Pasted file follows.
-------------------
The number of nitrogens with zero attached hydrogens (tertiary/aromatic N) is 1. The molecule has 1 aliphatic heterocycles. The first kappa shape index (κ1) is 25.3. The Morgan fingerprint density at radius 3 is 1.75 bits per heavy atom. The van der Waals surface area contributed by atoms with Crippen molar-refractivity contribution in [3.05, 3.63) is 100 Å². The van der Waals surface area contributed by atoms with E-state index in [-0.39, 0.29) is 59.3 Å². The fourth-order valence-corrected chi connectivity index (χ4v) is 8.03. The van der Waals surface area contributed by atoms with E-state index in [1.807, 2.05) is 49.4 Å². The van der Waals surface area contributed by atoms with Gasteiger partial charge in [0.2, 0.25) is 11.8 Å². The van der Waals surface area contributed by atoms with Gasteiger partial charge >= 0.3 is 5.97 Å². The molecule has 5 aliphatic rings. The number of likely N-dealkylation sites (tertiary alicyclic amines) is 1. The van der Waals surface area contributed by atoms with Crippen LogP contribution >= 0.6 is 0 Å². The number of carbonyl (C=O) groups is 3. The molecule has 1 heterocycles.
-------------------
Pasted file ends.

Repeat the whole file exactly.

The number of nitrogens with zero attached hydrogens (tertiary/aromatic N) is 1. The molecule has 1 aliphatic heterocycles. The first kappa shape index (κ1) is 25.3. The Morgan fingerprint density at radius 3 is 1.75 bits per heavy atom. The van der Waals surface area contributed by atoms with Crippen molar-refractivity contribution in [3.05, 3.63) is 100 Å². The van der Waals surface area contributed by atoms with E-state index in [-0.39, 0.29) is 59.3 Å². The fourth-order valence-corrected chi connectivity index (χ4v) is 8.03. The van der Waals surface area contributed by atoms with E-state index in [1.807, 2.05) is 49.4 Å². The van der Waals surface area contributed by atoms with Gasteiger partial charge in [0.2, 0.25) is 11.8 Å². The van der Waals surface area contributed by atoms with Gasteiger partial charge >= 0.3 is 5.97 Å². The molecule has 5 aliphatic rings. The number of likely N-dealkylation sites (tertiary alicyclic amines) is 1. The van der Waals surface area contributed by atoms with Crippen LogP contribution >= 0.6 is 0 Å². The number of carbonyl (C=O) groups is 3. The molecule has 1 heterocycles.